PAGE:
Levi assumes a clear distinction between “public” and “private” purposes for utility expenditures. In reality, the language of the American Power Act leaves the concept of “for the benefit of” ratepayers open to wide discretion—something utilities themselves are surely aware of, judging from their extensive lobbying efforts to secure those provisions.

Criticism of Employment Effects Estimates

Another criticism made by Levi is that the estimated employment impacts in our study are invalid because more capital-intensive industries will be more heavily affected than labor-intensive industries by climate policy.

As made clear in the Chamberlin study, estimated potential job losses are only order-of-magnitude estimates designed to give a general idea of the size of the employment effects we can expect from a policy that reduces GDP by the amounts predicted by EPA in various years. We don’t model the entire American Power Act bill. Instead, we show about how many jobs can reasonably be expected to disappear if GDP falls by a given amount, holding all else constant.

The study assumes that the overall GDP reductions will be felt by industries in proportion to the fossil-fuel carbon intensity of their products. Levi is right that if industries are affected in different proportions than what we assumed, the pattern of employment losses — and potentially the overall total job losses — will differ from our estimates. But it’s easy to see that they won’t differ by much. In fact, it turns out our estimates are robust across a wide variety of assumptions about the distribution of GDP impacts among industries.

To see why, suppose Levi is correct that capital-intensive industries will be most heavily affected by Kerry-Lieberman. Rather than dividing the overall GDP impacts among industries by carbon intensity as we’ve done, we can instead divide it by an estimate of capital intensity by industry. A back-of-the-envelope way of doing this is to use data on the relative share of labor income as a percentage of value added for industries. In capital-intensive industries, labor income will be small relative to total value added. We can then weight these “capital intensity factors” by total industry output to arrive at a reasonable proxy for capital intensity by industry. These figures can then be used to distribute overall GDP impacts to industries, consistent with Levi’s argument above.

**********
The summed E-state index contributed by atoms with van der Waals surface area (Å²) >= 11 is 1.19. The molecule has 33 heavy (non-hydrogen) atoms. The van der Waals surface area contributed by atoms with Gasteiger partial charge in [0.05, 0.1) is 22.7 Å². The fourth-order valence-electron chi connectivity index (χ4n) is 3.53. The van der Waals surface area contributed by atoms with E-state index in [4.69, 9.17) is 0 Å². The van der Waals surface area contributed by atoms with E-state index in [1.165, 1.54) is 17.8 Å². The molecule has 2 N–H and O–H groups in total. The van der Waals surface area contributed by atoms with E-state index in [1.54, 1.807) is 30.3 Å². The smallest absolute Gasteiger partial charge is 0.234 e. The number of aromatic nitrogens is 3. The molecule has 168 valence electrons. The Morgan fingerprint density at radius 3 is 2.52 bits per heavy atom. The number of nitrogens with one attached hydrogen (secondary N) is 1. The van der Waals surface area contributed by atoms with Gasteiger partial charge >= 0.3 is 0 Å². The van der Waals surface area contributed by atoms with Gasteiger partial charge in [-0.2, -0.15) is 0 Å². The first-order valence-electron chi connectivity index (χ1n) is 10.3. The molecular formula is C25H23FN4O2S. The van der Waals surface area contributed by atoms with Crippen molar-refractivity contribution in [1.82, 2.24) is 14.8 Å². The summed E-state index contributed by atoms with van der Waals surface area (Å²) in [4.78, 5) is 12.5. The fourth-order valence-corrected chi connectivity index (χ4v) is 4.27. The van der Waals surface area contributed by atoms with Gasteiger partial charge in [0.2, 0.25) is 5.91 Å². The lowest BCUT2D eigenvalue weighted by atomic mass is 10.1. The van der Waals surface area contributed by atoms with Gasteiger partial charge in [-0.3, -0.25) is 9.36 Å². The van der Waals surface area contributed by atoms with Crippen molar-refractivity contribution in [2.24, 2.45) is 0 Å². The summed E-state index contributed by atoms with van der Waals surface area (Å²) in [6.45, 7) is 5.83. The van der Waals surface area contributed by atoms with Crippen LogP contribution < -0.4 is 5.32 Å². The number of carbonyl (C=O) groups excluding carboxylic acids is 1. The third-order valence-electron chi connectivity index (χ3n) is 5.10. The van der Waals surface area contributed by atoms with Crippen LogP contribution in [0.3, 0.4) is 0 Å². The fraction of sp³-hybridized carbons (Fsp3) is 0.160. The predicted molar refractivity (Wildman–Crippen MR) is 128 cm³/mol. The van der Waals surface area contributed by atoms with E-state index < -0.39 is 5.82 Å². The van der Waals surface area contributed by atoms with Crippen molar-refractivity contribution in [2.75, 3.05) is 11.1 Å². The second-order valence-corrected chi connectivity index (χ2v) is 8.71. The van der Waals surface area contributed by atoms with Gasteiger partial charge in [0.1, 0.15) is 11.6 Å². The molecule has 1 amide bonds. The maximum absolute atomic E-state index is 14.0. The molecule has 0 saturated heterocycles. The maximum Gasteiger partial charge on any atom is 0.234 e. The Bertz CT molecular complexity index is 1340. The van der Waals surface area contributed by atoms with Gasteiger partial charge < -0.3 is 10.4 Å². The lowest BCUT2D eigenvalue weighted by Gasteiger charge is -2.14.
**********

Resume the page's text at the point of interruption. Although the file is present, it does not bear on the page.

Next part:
Are Estimated Job Losses Too Conservative?

Re-running the Chamberlin model using this method, the employment effects of Kerry-Lieberman would be significantly larger than our estimates—not smaller as Levi assumes. Here are the figures for total job losses in various years under the assumption that capital-intensive firms are more heavily affected:

2015 : -653,783

2020 : -895,924

2030 : -3,511,055

2040 : -4,915,477

2050 : -6,440,970

Overall, these figures are broadly comparable to our original estimates. However, they are higher by roughly 25 percent. It is simply not the case that our study has over-stated employment effects from the bill as Levi claims. To the contrary, if Levi’s argument above is correct, our estimates may in fact may err on the conservative side. This should not come as a surprise—our estimates of job losses should be considered order-of-magnitude estimates, which are unlikely to vary dramatically to changes in the assumption of how overall GDP declines are distributed among industries.

3 comments

1 Ed Reid { 07.28.10 at 11:01 am }